Mike insisted they were still married in spirit. Mike proved this, visiting her several times a week. I can’t imagine the pain Mike must have felt as a believing Catholic, sacrificing so that his wife could continue to have care. I often wonder how Mike’s heart managed, seeing the smart, funny, compassionate woman he loved for 30 years, who loved reading books and writing letters, lose her ability to talk. She hated that we had to take her driver's license away in order to protect herself and others. This isolated her in her home. She forget how to use appliances like her oven. She lost the ability to say “Mike” and said My mmmman. My mmmmate.
Mike began calling me every day. (Sometimes, three times a day!) I learned to lunge for the phone, strap it to my head with a headband, letting him unload while I did chores around my house. Always, he was worried about Judy’s happiness and health. We brainstormed solutions, or he just let off steam. I learned that if I didn't let him talk to me regularly, he could spiral into a dark place that was difficult to talk him out of.
Sometimes all a caregiver needs is someone to listen and validate their experiences. When it was my turn to take care of Judy, I learned that. For those of you who “just listened” to me, That meant everything. Everything!
ASIDE: Here is a strange experience I still can't explain.
One of these brainstorming phone calls, Mike said I should get Judy on a waiting list for the very fine, five-star Lutheran nursing home I minutes from my Wisconsin home that I told him about. Just as a backup.
I sat in my car in the nursing home parking lot with the form I had signed her name to without telling her which I could do as POA filled with angst. (It always felt weird signing her name without her permission; gradually I got used to it when she could no longer write.)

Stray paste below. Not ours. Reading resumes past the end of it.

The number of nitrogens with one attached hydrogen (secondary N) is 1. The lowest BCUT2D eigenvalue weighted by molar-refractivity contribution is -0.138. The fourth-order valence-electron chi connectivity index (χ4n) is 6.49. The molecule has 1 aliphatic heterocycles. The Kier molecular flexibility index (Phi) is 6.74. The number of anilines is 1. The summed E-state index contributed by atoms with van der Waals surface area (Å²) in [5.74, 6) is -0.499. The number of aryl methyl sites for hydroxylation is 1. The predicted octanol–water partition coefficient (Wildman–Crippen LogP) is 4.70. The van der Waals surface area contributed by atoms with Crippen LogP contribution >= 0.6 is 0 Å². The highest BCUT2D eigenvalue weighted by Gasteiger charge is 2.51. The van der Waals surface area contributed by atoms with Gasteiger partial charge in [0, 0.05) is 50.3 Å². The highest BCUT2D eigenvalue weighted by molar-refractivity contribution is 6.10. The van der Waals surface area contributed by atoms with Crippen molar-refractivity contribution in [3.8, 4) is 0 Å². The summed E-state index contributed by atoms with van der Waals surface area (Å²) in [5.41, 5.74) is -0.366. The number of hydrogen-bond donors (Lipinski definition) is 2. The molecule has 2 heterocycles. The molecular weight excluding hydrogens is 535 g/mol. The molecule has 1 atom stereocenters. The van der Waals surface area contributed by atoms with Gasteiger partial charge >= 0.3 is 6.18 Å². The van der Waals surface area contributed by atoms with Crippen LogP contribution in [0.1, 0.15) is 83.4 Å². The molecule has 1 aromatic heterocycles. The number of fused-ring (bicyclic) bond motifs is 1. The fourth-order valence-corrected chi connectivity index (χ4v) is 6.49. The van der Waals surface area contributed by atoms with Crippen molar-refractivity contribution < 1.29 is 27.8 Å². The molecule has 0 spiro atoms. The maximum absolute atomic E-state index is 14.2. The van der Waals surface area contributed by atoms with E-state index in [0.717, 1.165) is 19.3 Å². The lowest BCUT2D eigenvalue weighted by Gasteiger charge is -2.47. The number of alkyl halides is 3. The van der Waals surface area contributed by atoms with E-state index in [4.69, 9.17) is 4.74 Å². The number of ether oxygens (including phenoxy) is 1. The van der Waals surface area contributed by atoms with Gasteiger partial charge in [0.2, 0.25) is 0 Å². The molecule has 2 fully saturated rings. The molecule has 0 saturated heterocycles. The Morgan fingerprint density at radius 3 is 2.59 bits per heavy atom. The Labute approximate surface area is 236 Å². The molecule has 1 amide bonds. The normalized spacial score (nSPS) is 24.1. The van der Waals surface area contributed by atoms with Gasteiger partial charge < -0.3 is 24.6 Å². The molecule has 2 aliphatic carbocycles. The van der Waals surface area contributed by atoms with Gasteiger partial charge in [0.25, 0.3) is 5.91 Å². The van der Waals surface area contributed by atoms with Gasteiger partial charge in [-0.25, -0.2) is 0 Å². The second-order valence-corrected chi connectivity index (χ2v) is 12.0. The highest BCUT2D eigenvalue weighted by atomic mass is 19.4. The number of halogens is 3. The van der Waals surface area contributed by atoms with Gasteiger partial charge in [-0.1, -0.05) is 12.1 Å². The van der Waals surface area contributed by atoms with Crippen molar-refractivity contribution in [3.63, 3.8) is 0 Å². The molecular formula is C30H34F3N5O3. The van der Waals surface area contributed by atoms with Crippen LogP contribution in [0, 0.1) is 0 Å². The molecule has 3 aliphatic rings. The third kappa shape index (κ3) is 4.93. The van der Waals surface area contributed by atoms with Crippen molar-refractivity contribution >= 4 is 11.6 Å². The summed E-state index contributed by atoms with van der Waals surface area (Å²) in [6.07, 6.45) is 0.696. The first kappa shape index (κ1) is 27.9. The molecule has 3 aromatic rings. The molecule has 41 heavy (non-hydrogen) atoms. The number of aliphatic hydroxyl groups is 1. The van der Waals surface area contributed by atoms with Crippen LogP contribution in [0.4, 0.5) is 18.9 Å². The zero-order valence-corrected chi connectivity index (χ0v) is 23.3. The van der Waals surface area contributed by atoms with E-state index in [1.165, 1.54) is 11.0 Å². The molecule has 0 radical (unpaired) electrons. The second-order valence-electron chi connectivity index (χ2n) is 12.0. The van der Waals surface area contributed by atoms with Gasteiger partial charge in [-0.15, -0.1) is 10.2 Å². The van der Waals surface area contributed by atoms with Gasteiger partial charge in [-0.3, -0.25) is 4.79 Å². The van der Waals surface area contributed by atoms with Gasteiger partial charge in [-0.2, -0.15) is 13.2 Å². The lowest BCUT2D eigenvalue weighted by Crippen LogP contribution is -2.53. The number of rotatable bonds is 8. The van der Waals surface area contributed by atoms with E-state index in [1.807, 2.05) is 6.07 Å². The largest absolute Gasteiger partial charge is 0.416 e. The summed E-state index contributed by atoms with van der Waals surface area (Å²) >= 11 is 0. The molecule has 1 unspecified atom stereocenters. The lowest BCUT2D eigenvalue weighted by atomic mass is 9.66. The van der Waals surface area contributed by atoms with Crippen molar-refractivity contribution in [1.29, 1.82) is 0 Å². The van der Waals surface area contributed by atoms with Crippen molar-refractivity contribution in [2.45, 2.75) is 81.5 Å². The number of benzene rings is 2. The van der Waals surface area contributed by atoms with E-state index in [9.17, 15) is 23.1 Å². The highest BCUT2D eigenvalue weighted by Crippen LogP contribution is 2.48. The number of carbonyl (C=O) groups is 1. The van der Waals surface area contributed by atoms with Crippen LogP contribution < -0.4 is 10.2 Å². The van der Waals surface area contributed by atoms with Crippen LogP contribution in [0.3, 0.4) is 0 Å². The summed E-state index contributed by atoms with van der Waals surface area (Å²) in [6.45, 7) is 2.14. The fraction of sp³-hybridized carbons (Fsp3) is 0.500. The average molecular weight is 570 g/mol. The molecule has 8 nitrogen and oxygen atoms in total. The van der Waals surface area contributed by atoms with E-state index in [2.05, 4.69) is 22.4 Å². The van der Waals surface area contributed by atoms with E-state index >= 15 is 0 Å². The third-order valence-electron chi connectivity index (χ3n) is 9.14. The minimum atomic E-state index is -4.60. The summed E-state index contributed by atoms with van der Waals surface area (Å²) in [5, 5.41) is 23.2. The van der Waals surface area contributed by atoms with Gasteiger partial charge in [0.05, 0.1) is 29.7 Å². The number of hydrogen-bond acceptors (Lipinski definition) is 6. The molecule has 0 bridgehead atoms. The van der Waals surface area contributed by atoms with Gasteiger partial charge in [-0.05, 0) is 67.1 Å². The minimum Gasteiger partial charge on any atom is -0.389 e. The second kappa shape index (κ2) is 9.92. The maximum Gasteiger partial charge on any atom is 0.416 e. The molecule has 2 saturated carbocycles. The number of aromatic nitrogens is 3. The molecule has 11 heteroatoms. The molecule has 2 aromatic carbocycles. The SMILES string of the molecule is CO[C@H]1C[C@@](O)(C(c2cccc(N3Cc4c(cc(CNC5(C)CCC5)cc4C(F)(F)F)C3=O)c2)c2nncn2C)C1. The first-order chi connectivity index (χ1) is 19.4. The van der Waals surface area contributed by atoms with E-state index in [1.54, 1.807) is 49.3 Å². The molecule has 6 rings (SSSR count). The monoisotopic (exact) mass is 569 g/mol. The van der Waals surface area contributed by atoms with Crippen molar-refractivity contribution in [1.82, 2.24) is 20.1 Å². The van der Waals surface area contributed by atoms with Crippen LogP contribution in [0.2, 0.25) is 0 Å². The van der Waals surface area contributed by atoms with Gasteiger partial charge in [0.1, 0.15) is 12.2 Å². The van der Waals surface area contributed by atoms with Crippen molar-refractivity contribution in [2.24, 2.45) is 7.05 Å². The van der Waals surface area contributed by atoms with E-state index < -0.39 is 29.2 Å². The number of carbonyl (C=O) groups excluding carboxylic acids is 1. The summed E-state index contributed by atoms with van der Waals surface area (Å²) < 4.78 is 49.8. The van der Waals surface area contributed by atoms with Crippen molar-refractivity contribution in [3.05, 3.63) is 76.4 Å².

Taking her away from her Colorado community or 25 years? And from Mike? It seemed impossible and cruel.
I thought, life puts you in these damned if you do, damned if you don’t situations. Where it’s hard to know what to do. A swell of heartsickness hit me, sitting in my car in the parking lot. Of course getting her on the waiting list didn't commit her to this nursing home, but the idea of her moving away from her beloved man and friends and community made me feel sick.
Then a strange thing happened. It felt like a memory, but of the future. I sort of swooned with an intense feeling. I imagined myself driving and parking in this parking lot over and over and over. SHE WILL BE HERE, I thought. I WILL BE COMING HERE ALL THE TIME. I looked up through my car window and circling right over my car was a bald eagle, startlingly clear.
Shaken, I went inside, dropped off the form. The staff had not seen a bald eagle out there, I asked. I haven’t seen an eagle over Scandia since. I keep looking.
I had to call Tim immediately. He listened and validated my strange experience.